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Vouchers Defund Public Schools...Period

In the late 1950s through the ’60s, politicians in the Deep South sought to avoid the consequence of Brown v. Board of Education—desegregation of public schools—by any means necessary. Their solution? Using state dollars to fund private “segregation academies” where White parents, fearful of integration, could send their children. 

Sixty years later, proponents of voucher programs that divert money from public schools to private and for-profit charter schools claim vouchers are a way of providing minority students with access to a better education. I bet Harry Houdini would have admired such sleight of hand.  

But we see clearly what they’re doing, and we are calling it out. Vouchers are an attempt to weaken public education by diverting resources to private schools. In this issue of NEA Today, we take a look at the risks vouchers and for-profit charter schools pose to our students, the public schools they attend, and our mission of providing opportunity to every student. 

Today, advocates of vouchers have slapped a brand-new lipstick on this pig. Whatever creative name they come up with, the effect is the same. Voucher programs are state-sanctioned (and if President Donald Trump and Betsy DeVos have their way, nationally sanctioned) programs to defund public schools.  

For many of the groups that have been backing vouchers for decades, it’s more about their free-market ideology, where competition in all sectors determines winners and losers, than it is about students. After all, any good reformer who is motivated by student success would start by looking at what is happening in our best public schools and compare it to what is happening in our struggling schools. The answer is simple: In our best schools, there are resources, programs, student supports, and services. We provide this for some children. The moral question before us is whether or not we will provide the same for all children. And if this is the goal, vouchers are not the answer.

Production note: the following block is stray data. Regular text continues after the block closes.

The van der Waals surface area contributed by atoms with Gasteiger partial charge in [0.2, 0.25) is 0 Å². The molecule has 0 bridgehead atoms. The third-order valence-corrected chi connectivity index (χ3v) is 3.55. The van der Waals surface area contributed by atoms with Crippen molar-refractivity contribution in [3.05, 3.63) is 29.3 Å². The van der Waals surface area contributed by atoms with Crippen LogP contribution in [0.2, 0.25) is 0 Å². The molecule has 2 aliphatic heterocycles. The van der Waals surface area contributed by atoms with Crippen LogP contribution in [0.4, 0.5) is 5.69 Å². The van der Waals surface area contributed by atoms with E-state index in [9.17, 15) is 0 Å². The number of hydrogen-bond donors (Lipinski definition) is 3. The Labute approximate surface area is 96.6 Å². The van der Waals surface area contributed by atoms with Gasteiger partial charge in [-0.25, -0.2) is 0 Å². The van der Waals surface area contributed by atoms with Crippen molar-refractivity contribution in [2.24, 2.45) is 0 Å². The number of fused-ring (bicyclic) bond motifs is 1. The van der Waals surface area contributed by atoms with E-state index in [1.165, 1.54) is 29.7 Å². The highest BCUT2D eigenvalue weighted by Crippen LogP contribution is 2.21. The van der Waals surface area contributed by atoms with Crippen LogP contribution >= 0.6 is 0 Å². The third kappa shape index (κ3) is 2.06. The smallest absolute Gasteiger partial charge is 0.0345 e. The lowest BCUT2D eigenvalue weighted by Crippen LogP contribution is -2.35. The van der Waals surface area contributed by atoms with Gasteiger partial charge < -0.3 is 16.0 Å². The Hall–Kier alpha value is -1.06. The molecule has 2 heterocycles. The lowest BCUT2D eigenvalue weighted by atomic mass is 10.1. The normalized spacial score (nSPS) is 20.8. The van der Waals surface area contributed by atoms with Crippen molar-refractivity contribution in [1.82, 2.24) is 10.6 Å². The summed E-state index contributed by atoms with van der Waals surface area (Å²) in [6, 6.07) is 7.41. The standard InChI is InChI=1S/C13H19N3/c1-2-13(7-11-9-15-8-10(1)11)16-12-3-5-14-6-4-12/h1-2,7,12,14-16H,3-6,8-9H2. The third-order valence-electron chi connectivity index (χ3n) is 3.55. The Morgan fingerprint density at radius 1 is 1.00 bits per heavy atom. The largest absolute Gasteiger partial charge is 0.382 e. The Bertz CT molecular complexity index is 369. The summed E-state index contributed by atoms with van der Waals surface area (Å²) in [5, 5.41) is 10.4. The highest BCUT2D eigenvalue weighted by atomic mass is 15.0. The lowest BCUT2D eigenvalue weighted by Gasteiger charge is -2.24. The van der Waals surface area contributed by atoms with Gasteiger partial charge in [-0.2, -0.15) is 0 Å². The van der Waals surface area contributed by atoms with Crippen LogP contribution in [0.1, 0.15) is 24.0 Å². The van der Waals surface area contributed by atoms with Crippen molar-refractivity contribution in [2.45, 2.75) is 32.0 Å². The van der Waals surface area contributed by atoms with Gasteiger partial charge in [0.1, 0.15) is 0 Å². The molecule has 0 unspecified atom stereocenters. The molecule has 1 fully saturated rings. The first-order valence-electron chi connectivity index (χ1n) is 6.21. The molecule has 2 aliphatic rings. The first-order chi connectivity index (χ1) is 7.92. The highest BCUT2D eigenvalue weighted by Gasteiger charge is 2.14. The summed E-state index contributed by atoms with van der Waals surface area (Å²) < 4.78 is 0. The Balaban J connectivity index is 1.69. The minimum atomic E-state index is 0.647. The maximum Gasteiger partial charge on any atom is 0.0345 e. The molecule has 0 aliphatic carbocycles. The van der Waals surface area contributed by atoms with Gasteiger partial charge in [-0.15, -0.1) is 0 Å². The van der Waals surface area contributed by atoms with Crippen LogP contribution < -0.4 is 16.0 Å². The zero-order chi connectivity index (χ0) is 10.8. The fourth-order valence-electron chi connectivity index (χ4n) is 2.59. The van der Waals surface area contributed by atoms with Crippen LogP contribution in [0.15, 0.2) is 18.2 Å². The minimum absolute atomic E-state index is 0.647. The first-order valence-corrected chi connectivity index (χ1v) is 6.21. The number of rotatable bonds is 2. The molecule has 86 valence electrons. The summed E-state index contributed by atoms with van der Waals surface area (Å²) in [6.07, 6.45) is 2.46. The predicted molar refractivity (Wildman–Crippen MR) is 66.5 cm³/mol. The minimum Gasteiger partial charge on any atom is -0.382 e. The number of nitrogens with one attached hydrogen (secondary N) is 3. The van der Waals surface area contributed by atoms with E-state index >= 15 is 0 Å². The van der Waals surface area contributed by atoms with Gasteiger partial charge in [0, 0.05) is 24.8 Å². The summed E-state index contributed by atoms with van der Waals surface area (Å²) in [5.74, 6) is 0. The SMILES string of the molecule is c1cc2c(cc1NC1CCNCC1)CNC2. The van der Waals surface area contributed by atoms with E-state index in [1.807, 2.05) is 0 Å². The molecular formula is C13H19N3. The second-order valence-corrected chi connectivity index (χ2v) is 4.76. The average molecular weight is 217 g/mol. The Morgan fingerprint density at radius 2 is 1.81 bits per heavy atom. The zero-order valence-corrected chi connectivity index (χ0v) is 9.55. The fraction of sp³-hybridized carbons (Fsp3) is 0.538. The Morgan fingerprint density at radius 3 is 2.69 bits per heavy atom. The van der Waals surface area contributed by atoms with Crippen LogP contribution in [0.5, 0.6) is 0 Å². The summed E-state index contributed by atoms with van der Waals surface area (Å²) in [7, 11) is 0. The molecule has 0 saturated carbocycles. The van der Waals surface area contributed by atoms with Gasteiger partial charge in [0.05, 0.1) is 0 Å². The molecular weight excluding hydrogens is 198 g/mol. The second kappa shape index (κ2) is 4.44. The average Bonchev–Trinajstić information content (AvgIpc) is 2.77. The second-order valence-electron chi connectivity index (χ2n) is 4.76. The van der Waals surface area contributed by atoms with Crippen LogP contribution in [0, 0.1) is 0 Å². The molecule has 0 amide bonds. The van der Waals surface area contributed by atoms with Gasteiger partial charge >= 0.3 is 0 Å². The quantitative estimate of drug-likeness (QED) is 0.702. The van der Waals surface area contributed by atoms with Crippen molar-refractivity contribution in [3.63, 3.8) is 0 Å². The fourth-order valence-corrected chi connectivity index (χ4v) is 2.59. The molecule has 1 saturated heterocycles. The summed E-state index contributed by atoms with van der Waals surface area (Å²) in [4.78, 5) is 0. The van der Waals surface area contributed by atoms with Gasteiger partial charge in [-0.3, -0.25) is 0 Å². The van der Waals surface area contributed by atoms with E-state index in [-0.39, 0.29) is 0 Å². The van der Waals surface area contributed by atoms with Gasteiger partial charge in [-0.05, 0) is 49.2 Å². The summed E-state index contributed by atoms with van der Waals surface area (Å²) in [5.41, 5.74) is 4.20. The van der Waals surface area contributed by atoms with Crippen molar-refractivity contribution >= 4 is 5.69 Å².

If voucher advocates truly wanted to provide all students with access to a great education, they would want public schools in every community to have the ability to offer the support and tools that our best schools offer. This would mean opposing programs that divert public money to private schools—schools that not only are unaccountable to the public, but pick and choose their students.  

The truth is that when it comes to providing real opportunity to students, regardless of who they are, where they live, what religious or spiritual beliefs they hold, what language they speak, or how much—or how little—their families have, public schools welcome all comers. That’s not a mission private and religious schools are obligated to uphold. But it is one we are proud to embrace. 

Lily Eskelsen García
President

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Published In

1-Apr-17

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